The little-known role of Mongolia in the Korean War highlights long-forgotten dimensions of this conflict. Mongols on both sides of the Sino-Mongolian border participated in and made important contributions to the Korean War. Both provided assistance to North Korea. The Socialist united front in the post–World War II international order provided the common ground for this historical collaboration of Mongols, and the role of the inde-pendent Mongolian People’s Republic (MPR) in the war laid the basis for an ongoing close relationship between the MPR and the Democratic People’s Republic of Korea (DPRK, North Korea). This story also reminds us of the important role that animals, particularly horses, played in a war that was the site of one of the world’s last significant military cavalry actions, and sheds light on the complex movements of animals and people across Northeast Asia precipitated by the Korean War. But confusions surrounding the role of the MPR and Inner Mongolia in the war deepened the MPR’s diplomatic isolation from the rest of the world. In this sense, divided Mongolia’s role in the war had consequences that affected East Asian international relations for decades.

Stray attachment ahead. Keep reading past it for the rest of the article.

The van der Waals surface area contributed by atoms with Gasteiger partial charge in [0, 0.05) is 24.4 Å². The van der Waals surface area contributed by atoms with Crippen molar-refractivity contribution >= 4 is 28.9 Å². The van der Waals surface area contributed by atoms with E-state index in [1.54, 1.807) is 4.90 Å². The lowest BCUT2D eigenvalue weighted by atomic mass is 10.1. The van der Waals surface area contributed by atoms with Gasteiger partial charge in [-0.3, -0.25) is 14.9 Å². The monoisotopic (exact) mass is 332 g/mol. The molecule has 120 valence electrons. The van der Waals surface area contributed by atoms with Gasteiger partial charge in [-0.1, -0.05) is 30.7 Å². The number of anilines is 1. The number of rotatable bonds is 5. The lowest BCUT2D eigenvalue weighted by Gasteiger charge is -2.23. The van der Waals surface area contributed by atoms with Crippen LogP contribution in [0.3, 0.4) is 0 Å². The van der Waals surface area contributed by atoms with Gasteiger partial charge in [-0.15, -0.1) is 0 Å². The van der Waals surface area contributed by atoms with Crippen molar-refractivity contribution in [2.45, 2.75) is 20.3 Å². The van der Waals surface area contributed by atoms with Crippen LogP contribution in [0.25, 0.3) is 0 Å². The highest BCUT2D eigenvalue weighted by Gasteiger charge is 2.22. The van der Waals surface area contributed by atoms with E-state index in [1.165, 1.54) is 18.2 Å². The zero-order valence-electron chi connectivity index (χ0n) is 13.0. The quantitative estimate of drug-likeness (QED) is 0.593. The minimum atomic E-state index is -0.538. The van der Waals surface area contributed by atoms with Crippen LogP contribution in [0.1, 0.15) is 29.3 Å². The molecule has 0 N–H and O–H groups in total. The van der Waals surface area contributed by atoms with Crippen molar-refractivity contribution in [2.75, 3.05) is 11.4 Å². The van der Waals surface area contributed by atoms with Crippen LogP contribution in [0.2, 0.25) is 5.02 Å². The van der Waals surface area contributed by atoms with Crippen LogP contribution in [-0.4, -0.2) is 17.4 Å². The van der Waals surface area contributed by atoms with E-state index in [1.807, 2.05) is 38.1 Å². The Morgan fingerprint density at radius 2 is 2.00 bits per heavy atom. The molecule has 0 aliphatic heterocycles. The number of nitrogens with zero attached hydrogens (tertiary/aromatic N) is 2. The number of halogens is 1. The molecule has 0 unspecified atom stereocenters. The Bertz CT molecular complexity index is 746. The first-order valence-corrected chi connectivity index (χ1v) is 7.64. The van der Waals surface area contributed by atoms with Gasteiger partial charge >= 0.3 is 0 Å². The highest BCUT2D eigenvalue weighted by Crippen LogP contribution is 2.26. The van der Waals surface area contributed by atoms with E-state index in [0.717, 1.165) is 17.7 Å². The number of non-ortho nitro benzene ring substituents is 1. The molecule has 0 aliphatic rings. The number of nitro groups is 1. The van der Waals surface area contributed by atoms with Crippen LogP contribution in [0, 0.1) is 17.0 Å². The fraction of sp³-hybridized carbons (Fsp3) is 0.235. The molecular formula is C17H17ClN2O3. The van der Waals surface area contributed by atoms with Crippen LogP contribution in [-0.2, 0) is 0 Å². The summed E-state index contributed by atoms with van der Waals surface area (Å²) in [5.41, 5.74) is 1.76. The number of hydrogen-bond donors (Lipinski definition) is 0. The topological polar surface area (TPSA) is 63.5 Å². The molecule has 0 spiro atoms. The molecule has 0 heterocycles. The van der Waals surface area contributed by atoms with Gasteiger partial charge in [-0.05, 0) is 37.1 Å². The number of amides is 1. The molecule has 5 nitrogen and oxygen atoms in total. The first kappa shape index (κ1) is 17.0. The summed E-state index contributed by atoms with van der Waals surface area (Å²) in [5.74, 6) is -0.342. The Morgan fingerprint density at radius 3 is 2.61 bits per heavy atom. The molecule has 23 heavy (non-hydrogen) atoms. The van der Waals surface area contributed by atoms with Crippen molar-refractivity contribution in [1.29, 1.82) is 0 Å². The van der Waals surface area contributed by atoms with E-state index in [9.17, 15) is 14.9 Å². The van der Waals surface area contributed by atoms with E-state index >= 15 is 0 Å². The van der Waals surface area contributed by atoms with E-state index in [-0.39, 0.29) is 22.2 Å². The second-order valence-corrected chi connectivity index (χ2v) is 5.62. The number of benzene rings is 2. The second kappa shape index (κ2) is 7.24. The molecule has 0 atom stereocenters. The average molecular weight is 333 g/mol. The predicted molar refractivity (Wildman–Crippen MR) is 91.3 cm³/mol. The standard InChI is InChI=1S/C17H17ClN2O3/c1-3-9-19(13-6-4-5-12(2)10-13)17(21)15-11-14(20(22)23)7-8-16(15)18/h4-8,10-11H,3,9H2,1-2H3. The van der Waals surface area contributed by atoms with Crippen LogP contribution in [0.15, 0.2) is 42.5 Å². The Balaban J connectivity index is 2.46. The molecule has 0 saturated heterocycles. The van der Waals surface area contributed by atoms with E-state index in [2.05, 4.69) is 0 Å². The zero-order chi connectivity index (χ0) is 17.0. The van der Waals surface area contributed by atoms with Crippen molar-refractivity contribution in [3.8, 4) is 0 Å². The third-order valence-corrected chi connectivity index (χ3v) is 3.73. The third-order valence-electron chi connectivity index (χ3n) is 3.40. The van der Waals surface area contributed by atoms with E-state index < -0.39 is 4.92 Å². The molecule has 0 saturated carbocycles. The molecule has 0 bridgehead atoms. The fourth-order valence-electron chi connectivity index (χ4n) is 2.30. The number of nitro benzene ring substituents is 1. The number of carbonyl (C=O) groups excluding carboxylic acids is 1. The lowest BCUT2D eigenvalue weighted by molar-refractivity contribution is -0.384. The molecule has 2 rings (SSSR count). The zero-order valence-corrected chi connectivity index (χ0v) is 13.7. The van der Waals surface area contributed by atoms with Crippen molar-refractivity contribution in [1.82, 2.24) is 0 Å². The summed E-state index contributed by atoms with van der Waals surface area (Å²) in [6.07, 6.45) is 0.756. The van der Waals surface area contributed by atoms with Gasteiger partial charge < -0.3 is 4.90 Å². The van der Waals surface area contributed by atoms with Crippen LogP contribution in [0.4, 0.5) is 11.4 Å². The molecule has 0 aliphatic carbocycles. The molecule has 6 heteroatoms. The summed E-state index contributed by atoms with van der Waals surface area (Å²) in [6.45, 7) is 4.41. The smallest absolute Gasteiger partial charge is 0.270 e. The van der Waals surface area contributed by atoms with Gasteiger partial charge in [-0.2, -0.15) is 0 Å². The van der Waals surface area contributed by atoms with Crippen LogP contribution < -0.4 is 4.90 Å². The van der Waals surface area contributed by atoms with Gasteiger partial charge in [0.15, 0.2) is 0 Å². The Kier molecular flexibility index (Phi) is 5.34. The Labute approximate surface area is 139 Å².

|Title of host publication||The Korean War in Asia: A Hidden History (Asia/Pacific/Perspectives)|
|Place of Publication||London|
|Publisher||Rowman & Littlefield Publishers Inc.|
|Publication status||Published - 2018|